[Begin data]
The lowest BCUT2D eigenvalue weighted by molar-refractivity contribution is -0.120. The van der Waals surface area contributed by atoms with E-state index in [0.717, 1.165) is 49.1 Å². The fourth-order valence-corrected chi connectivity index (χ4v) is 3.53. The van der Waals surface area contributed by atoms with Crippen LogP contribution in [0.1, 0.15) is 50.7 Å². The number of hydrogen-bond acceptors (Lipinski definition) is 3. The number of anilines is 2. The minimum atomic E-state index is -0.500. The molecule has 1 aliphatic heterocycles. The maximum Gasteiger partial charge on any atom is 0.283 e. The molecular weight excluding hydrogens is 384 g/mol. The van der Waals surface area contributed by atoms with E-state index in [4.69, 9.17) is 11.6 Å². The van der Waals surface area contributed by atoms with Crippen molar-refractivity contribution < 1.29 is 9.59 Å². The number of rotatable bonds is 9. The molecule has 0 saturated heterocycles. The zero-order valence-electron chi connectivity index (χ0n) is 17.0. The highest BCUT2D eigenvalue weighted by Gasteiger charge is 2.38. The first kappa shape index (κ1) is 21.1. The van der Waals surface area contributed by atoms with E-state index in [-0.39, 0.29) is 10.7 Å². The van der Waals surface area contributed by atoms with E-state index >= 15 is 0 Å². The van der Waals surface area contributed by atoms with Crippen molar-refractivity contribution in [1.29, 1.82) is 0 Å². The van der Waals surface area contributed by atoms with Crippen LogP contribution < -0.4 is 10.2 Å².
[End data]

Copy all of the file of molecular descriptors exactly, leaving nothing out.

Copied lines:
The lowest BCUT2D eigenvalue weighted by molar-refractivity contribution is -0.120. The van der Waals surface area contributed by atoms with E-state index in [0.717, 1.165) is 49.1 Å². The fourth-order valence-corrected chi connectivity index (χ4v) is 3.53. The van der Waals surface area contributed by atoms with Crippen LogP contribution in [0.1, 0.15) is 50.7 Å². The number of hydrogen-bond acceptors (Lipinski definition) is 3. The number of anilines is 2. The minimum atomic E-state index is -0.500. The molecule has 1 aliphatic heterocycles. The maximum Gasteiger partial charge on any atom is 0.283 e. The molecular weight excluding hydrogens is 384 g/mol. The van der Waals surface area contributed by atoms with E-state index in [4.69, 9.17) is 11.6 Å². The van der Waals surface area contributed by atoms with Crippen molar-refractivity contribution < 1.29 is 9.59 Å². The number of rotatable bonds is 9. The molecule has 0 saturated heterocycles. The zero-order valence-electron chi connectivity index (χ0n) is 17.0. The highest BCUT2D eigenvalue weighted by Gasteiger charge is 2.38. The first kappa shape index (κ1) is 21.1. The van der Waals surface area contributed by atoms with E-state index in [-0.39, 0.29) is 10.7 Å². The van der Waals surface area contributed by atoms with E-state index >= 15 is 0 Å². The van der Waals surface area contributed by atoms with Crippen molar-refractivity contribution in [1.29, 1.82) is 0 Å². The van der Waals surface area contributed by atoms with Crippen LogP contribution < -0.4 is 10.2 Å².